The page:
Living through a global event in which we haven’t experienced the likes of before, there is no better time to highlight the fantastic and innovative work our colleagues are doing in their online classrooms. Since the University’s shift to online teaching on March 23, there have been different approaches to better utilise resources for student engagement and cohort building.
We spoke to Dr Benjamin Nickl from the School of Languages and Cultures on how he practically transformed class presentations to online video in one of his classes, ICLS1200 Language Hybrids and Cultural Fusions, a first-year unit that is a core unit in the SLC’s new Bachelor of Arts and Bachelor of Advanced Studies (Languages) (it is also part of the FASS first-year transition pilot program). Ben uses video as a form of summative and formative assessment, and as a feedback mechanism to students. The following interview captures responses to the questions we all ask, ‘how did you do it’?
I will continue using the mix of recorded and live presentations because I’m enjoying it a lot, and so are the students.
How do you ensure a collaborative, collegial environment online for your student cohort when it comes to presentations?
This semester, I’m delivering a first-year core unit in SLC’s new Bachelor of Arts and Bachelor of Advanced Studies (Languages). I noticed that at the beginning of the year, my students were anxious about the idea of presenting in class, so I decided to use recordings when we moved online. Public speaking anxiety is real, with first-years even more so. Imagine a screen full of Zoom boxes looking at you while you present on hybrid culture theories and language fusion models (live!) and then your housemates walk in or the connection drops out, or your mum shouts something at you from another room. I wanted everyone to have a fair go at producing the best work they could under the current circumstances, and something that they were proud of.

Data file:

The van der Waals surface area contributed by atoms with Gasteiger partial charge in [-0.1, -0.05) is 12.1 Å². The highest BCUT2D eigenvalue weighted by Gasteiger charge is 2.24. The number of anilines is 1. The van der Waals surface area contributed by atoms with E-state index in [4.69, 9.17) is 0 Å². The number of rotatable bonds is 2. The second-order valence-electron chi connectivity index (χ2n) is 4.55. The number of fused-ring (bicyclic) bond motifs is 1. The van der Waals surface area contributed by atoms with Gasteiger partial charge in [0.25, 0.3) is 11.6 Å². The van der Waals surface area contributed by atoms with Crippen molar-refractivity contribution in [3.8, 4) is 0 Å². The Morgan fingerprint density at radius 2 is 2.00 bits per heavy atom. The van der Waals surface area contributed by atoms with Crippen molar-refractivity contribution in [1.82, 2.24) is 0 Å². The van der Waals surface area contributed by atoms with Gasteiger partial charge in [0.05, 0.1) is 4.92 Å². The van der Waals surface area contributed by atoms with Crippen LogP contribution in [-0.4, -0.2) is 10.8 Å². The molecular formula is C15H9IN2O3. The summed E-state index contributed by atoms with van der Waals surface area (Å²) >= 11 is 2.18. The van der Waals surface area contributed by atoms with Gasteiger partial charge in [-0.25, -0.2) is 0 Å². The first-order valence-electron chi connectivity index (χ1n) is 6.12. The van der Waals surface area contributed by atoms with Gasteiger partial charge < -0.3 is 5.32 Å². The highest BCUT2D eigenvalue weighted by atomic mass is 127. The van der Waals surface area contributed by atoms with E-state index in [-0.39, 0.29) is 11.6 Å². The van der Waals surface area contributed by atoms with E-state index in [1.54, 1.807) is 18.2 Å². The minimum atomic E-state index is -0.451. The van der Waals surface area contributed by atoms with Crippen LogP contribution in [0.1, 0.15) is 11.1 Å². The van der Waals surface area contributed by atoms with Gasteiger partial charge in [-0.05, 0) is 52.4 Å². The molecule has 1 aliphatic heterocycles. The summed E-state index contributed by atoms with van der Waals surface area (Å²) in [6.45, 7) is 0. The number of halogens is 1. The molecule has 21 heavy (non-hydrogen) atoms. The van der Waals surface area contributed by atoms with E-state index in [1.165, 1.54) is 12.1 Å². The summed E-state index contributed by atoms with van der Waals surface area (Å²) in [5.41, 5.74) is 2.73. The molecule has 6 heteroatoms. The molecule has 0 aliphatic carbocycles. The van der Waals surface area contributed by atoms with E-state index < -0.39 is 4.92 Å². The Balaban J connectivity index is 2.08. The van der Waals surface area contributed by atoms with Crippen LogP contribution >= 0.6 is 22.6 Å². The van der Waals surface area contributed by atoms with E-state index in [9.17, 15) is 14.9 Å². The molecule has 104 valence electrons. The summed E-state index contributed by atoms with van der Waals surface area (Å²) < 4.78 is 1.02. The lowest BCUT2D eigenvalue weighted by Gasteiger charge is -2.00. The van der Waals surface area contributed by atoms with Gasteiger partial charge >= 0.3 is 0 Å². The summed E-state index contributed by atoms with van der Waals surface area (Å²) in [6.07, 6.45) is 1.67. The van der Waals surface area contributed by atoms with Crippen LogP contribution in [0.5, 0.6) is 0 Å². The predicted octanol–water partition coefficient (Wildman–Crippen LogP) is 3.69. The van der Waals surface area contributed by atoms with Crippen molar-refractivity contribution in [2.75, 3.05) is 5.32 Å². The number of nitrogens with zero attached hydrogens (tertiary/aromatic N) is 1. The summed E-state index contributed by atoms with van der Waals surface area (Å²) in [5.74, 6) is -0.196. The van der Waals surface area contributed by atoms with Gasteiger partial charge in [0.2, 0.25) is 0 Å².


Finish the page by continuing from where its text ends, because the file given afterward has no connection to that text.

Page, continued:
Before producing the video, they have to submit a written plan, which I mark. This gives them some initial feedback and guidance in shaping their videos. Students are then asked to record themselves presenting on their topic, for which they already have clearly laid out instructions. Each video is a maximum of ten minutes, and they have as many takes as they like. Students post the video recording the night before class, giving the other students time to watch the presentation before class.
They also post three discussion questions for the video that other students can respond to. They get assessed on the recording. Then the next day in class when we’re all live on Zoom, they can walk us all through their presentation and the questions—and honestly just have fun with it and don’t sweat the task. I try and break the ice by asking silly questions which eases the tension, such as ‘do you think this student utilised the lighting in the video the best they can?’ I do this because students are doing a fantastic job with their videos, and it doesn’t hurt to have a bit of levity right now!
You can always incorporate something funny in online class. It’s a good idea too, because it makes everyone feel at ease. Once a student of mine had to get up during class because their doorbell rang, and they received a parcel but had no idea what was in it. We all asked, ‘what’s in the parcel? Show us what you bought!’ to make them feel less awkward. Another one poured himself a cup from a vintage teapot when it was time to spill the ‘critical thinking’ tea. Online learning doesn’t have to be perfect, especially for first year students who can feel quite anxious. The prospect of ‘going live’ is hard. However, with video recordings, they get to practice as much as they like, and we can review their work formatively, which eases the pressure of performance for students.